When I was a kid, we had a joke that there was no such thing as blue food. Blueberries don’t count because they are actually purple. The truth is there aren’t that many blue food colours, and natural blue food colours are very rare. Spirulina extract is one of the few natural blue colours.
I wanted to write a post Spirulina because earlier this year, Mars Corporation made a successful petition to the U.S. F.D.A. to approve it for colouring candy and gum.
The Food and Drug Administration (FDA) is announcing that Mars, Inc., has filed a petition proposing that the color additive regulations be amended to provide for the safe use of spirulina blue, an extract made from the biomass of Anthrospira platensis (spirulina), to color candy and chewing gum.1
Spirulina is a blue-green cyanobacteria. It occurs naturally in freshwater habitats in Africa, Asia and South America. It is also cultivated in shallow ponds all over the world, including in the U.S.
Spirulina contains chlorophyll and phycobilins. These chemicals absorb sunlight and play a role in photosynthesis. The phycobilins found in spirulina are blue. The chlorophyll is green, and together they give spirulina its characteristic blue-green color.
In general, the following steps describe the production of spirulina extract:
- The spirulina is grown, harvested, rinsed, washed, and spray dried;
- The dried spirulina biomass is soaked in water to extract the water-soluble proteins;
- The extract is filtered and stabilized;
- The output from the filtering process is the colour additive spirulina extract.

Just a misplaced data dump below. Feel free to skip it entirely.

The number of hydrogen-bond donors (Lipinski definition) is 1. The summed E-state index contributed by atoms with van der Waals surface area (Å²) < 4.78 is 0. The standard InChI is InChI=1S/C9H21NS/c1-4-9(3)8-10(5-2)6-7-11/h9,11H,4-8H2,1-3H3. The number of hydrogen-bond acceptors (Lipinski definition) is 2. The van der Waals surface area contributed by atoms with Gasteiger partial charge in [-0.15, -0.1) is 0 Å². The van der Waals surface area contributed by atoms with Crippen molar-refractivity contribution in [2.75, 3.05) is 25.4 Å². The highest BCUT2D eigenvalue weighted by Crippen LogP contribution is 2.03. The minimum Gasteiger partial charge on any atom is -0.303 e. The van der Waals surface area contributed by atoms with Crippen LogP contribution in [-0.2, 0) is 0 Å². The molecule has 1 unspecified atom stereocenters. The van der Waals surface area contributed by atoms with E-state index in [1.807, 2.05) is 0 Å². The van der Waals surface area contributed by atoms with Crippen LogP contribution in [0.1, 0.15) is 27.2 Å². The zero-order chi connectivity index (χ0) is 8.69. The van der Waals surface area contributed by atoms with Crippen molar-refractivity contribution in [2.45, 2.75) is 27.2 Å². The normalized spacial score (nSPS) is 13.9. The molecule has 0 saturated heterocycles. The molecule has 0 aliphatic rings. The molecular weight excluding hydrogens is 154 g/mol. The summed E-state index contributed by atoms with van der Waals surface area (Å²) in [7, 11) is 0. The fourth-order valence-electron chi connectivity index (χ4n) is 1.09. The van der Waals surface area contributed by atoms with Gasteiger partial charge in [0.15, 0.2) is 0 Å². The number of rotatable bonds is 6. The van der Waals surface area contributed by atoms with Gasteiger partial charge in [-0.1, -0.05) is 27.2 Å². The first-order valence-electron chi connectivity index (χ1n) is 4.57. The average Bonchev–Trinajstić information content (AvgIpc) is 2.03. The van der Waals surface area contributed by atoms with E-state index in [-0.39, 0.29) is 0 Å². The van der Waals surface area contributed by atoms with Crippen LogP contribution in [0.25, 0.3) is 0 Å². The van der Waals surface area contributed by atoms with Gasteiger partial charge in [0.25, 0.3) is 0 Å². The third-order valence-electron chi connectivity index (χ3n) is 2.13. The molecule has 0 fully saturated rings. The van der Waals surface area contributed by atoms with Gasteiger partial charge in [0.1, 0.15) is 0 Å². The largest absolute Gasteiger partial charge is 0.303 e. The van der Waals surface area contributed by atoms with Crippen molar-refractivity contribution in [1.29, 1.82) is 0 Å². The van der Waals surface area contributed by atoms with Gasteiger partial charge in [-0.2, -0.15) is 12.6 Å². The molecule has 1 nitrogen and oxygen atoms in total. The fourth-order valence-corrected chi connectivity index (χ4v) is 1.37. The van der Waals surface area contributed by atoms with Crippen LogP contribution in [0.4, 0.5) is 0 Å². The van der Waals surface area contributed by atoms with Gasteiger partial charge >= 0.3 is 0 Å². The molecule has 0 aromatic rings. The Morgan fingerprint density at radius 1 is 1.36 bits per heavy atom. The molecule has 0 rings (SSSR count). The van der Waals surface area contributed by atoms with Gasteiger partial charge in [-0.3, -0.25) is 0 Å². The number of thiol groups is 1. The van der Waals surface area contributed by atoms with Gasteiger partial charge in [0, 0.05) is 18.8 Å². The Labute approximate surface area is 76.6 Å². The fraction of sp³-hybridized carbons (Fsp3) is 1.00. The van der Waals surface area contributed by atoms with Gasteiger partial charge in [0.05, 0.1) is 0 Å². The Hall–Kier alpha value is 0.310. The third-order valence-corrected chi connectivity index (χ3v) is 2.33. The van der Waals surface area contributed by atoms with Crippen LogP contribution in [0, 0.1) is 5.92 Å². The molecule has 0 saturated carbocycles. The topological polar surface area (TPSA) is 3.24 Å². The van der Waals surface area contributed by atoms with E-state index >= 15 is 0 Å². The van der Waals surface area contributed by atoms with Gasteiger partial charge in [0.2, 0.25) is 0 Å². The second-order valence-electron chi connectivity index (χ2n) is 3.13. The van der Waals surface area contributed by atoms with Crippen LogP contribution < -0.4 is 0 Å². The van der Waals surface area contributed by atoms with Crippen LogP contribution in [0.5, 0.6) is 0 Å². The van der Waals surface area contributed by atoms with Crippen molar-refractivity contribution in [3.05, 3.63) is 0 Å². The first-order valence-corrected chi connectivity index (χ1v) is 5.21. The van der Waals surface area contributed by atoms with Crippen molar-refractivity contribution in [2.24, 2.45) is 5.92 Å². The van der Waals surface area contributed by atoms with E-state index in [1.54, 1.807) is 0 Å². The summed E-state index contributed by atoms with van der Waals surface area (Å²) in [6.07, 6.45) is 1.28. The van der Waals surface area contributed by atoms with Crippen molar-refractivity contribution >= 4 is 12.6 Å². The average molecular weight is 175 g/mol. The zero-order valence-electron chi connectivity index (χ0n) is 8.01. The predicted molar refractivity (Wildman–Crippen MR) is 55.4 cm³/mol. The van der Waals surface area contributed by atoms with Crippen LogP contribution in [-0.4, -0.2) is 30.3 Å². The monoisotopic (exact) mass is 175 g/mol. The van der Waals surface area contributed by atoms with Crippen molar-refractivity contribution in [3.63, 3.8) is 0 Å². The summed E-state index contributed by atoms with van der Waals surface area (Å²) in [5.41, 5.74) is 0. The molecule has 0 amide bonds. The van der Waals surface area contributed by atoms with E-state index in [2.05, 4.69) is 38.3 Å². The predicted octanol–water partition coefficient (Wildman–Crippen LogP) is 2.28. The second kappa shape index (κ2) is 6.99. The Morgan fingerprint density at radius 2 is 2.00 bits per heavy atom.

The U.S. petition is for the use of spirulina in candy and chewing gum. These are the most common uses. In fact, in the U.K., spirulina has been used to replace Brilliant Blue in Smarties.3
Spirulina (but not the colour extract) is also commonly sold as a health food supplement. It usually contains high levels of protein, essential fatty acids, B vitamins, and vitamins C, D and E. It also has high levels of potassium and other minerals.
Health Issues / Side Effects:
During cultivation, contaminates called microcystins can sometimes be found. These can cause liver damage, stomach pain, nausea, vomiting, weakness, thirst, rapid heartbeat, shock, and even death.
Most of the time, manufactures carefully screen for these contaminates. Don’t use any blue-green algae product that hasn’t been tested and found free of mycrocystins and other contamination.
Currently, in Europe, spirulina is classified as a food (and food ingredient). It is not considered to be a food additive. This means that it does not have an E number.5